Gas exchange

The net CO2 assimilation rate (A) was measured between 9:30 and 12:00 in August 1995 under growing [CO2] and high light conditions (1450 µmol m2 s-1) using a portable gas exchange measurement system (Li-6200, Li-Cor, Lincoln, NE, USA) equipped with a 1 L leaf chamber. The Li-6200 infrared gas analyzer was calibrated with a span gas of known [CO2] for each measurement d. Leaf temperature was 19.2 ± 0.4°C. Measurements were done on the first pair of neoformed leaves of the episodic seedlings and were repeated seven times per leaf. After the measurements, the leaves were harvested and their surfaces were determined using an area meter (Delta-T devices, Cambridge, England).

Quantity of epicuticular waxes

For all sampling dates, wax mass was measured on three leaves of each flush of each harvested seedling according to the method of Dixon et al. (1997). Entire leaves were used to minimize lipid contamination from intercellular products. Leaf area was measured, then leaves were washed in chloroform for 30 sec and the chloroform solution was vacuum-filtered using cellulose nitrate filters with a pore size of 0.45 µm. The filtration removed dust particles that were on the surface of the leaves. This process was repeated three times, which ensured that all the epicuticular wax had been removed. The chloroform solution was then collected and evaporated to dryness in small pre-weighted bottles to allow determination of the mass of wax. Wax mass was not determined on neoformed leaves of the episodic seedlings of the 1x 1CO2 treatment at d 86.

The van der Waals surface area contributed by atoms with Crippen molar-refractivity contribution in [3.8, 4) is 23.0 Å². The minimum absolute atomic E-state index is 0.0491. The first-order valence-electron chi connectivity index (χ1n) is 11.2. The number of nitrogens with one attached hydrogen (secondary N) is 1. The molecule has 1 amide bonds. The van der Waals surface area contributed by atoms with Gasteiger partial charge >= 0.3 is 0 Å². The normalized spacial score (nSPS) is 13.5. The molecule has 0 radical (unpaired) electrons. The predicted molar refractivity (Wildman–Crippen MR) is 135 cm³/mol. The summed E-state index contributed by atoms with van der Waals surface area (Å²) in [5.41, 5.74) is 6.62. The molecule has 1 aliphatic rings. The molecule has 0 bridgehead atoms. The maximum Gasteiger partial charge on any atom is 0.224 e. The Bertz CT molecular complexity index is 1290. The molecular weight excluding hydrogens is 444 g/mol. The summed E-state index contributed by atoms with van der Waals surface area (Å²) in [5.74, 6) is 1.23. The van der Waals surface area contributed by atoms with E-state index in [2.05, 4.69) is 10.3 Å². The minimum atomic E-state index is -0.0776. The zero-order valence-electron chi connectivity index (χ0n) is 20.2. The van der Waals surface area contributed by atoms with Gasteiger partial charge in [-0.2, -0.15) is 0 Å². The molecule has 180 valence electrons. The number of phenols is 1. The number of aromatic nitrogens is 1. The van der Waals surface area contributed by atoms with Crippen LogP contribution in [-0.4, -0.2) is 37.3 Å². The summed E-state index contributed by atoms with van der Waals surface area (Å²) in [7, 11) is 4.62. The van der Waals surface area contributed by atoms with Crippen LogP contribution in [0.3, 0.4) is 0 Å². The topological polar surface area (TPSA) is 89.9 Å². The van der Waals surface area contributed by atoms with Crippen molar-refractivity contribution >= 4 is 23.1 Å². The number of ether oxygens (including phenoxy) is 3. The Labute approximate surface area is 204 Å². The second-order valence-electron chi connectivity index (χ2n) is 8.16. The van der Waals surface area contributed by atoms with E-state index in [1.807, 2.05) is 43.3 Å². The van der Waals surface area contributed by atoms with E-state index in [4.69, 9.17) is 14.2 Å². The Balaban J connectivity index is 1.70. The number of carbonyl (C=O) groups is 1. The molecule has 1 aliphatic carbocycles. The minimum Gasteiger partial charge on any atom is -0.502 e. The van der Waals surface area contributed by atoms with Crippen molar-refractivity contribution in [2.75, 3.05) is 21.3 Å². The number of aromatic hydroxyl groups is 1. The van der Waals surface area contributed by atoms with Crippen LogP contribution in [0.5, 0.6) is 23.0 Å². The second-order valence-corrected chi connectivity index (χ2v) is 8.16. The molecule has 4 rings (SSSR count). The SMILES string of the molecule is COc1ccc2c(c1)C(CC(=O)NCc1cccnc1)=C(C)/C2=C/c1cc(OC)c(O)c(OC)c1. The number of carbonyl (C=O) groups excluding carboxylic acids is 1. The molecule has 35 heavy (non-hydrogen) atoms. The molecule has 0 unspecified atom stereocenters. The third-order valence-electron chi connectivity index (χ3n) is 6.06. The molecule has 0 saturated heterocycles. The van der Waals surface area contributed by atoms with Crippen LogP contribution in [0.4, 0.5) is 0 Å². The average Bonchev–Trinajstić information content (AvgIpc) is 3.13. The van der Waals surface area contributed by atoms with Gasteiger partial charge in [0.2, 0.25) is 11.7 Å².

Contact angles

For all sampling dates, measurements of the contact angle of a water droplet were made on the abaxial and adaxial surface of three leaves of each flush of each harvested seedling as described by Dixon et al. (1997). Each leaf was mounted on a microscope slide and a 1 µL drop of distilled water was placed on the leaf surface. The slide was then fixed at 90°C to the objective lens of a stereomicroscope. A specially adapted eyepiece allowed measurements of the angle between the drop and the leaf surface. This process was repeated for three drops on each leaf.

Statistical analysis

Two-way ANOVAs (proc GLM) were performed to test the effects of CO2, O3, and their interaction on the biomass of episodic seedlings at d 60 and 86, and on the biomass of truncated seedlings at d 21. Due to incomplete design for the truncated seedlings at d 60 and 86 (absence of truncated seedlings for the 1x 1CO2 treatment at d 60 and for the 3x 2CO2 treatment at d 86), one-way ANOVAs were performed to test the effects of the three remaining treatments on the biomass.